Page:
- The Washington Times - Friday, August 4, 2000

PHILADELPHIA Laura Bush took the spotlight Thursday for her work in literacy and early-childhood development, just hours before her husband took center stage at the Republican National Convention.

Mrs. Bush was the honoree at a $150-a-plate lunch at the Convention Center Marriott. It was designed to establish her as a national spokeswoman on education, an issue Republicans have long coveted as their own.

"For too long, the Democrats have acted like they own education," Texas state Sen. Florence Shapiro told the crowd, "but under the leadership of George W. Bush, education is our issue."

Flanked by a stage set of faux book shelves emphasizing Mrs. Bush's past work as a teacher in Houston and Austin, the honoree credited her parents, Harold and Jenna Welch, with inspiring her with an early love of learning.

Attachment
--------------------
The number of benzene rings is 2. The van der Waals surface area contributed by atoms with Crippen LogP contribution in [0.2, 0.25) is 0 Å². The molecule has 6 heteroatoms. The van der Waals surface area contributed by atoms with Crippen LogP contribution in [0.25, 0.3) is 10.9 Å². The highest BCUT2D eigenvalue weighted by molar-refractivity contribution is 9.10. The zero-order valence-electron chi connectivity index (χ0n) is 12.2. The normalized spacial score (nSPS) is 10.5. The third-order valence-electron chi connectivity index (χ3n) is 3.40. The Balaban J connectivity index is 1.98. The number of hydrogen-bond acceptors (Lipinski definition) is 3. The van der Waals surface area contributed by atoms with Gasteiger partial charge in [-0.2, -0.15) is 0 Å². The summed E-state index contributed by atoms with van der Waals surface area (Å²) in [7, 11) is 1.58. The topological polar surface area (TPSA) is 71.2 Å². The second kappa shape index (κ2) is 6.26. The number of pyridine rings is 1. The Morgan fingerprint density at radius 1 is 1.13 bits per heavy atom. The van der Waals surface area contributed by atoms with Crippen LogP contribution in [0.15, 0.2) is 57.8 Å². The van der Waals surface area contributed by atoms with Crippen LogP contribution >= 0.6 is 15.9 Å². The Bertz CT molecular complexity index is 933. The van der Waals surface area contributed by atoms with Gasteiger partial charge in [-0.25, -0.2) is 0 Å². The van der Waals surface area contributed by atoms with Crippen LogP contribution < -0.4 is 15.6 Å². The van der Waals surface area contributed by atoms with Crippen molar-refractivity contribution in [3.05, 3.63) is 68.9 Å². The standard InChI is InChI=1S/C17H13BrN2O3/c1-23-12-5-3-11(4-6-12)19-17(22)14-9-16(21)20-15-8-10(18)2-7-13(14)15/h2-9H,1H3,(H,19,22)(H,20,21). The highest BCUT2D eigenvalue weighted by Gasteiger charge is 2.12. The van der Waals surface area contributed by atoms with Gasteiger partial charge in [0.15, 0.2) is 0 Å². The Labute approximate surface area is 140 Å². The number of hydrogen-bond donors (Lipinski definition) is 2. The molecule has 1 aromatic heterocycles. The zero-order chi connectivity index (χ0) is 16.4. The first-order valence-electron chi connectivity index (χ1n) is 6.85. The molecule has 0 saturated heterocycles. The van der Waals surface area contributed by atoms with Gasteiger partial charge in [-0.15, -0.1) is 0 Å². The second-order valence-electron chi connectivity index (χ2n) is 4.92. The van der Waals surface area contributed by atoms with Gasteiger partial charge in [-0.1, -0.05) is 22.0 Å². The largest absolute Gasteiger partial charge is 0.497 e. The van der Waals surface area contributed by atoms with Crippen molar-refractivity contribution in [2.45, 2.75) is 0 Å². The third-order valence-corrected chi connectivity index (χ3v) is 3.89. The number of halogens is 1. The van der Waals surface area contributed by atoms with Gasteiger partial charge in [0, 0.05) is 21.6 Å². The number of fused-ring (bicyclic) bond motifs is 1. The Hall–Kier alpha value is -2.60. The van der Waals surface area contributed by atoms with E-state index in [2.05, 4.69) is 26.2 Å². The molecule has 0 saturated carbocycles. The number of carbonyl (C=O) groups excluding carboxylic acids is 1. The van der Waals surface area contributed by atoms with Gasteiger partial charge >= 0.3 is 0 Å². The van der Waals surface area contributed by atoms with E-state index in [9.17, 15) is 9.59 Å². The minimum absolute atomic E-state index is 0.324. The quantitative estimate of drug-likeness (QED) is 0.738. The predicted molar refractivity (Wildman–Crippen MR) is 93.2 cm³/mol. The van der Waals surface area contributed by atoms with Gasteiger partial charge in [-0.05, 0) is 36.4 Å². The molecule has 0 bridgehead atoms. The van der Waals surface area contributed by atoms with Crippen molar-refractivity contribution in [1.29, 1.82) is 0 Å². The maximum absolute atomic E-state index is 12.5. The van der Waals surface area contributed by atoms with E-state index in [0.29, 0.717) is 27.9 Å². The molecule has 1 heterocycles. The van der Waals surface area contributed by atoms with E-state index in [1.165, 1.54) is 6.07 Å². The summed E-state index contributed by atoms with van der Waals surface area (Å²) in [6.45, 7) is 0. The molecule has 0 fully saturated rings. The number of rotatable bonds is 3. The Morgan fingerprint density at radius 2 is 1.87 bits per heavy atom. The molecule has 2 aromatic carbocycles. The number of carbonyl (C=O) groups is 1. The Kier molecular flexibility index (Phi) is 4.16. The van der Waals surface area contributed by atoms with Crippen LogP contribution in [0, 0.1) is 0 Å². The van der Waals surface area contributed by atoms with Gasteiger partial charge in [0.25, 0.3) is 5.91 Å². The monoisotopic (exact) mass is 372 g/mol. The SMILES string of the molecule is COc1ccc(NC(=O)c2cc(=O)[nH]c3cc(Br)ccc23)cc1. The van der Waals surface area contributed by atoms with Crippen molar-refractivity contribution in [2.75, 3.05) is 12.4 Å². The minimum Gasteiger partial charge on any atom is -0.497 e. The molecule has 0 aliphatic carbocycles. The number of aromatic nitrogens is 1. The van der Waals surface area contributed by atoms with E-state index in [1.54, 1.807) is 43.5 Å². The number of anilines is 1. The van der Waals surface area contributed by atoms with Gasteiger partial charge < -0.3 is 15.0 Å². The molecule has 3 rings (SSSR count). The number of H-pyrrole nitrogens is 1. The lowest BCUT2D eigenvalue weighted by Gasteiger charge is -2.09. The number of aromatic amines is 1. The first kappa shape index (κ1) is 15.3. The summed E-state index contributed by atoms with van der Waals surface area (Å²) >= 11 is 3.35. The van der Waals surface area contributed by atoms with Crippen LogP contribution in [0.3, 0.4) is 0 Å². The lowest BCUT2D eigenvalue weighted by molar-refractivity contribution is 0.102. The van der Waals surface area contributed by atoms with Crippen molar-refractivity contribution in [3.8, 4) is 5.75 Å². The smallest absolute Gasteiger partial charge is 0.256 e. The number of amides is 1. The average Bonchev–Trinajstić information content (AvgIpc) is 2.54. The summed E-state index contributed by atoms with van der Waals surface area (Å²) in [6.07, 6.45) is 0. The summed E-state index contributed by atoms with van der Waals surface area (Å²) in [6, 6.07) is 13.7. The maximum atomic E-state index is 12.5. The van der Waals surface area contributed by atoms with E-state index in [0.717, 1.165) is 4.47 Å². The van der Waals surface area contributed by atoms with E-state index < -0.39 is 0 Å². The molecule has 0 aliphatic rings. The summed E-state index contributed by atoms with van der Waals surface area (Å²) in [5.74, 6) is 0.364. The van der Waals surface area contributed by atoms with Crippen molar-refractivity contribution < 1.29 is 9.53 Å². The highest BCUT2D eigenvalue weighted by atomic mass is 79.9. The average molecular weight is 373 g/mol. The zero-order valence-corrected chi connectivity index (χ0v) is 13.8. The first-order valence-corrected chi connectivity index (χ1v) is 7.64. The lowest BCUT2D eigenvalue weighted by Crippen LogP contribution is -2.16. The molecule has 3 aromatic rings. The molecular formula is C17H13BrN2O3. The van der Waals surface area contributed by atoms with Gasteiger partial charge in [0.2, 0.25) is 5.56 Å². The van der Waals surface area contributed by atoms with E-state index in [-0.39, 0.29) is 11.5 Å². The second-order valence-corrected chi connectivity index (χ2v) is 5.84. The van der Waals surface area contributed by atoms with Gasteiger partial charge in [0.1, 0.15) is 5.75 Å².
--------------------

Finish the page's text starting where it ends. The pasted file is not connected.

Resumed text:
"My parents instilled in me a strong faith and a passion for doing the very best," she said. "The way you and I raise our children today will affect our society tomorrow."

She then applauded her mother, who attended the lunch. Her father is deceased.

Ever since her first-grade year in Midland, Texas, the Welches were determined their only child was destined for college.

Mrs. Bush not only went to college, but graduated from Southern Methodist University in 1968 with a degree in education, then got her master's degree in library science from the University of Texas in Austin in 1973.

Her specialty in noncontroversial education issues is considered a bonus for the Bush campaign, which has taken every opportunity to benefit from what the Philadelphia Daily News called "the Laura factor."

Her husband introduced her to the crowd, saying that she and Elizabeth Dole, wife of 1996 Republican presidential nominee Bob Dole "sure raised the bar, if you know what I mean."

Mrs. Bush only spoke for 10 minutes, mostly on her hopes of "creating families of readers."

The lunch was sponsored by the National Federation of Republican Women, which has coined a slogan, "No child left behind," for the campaign.

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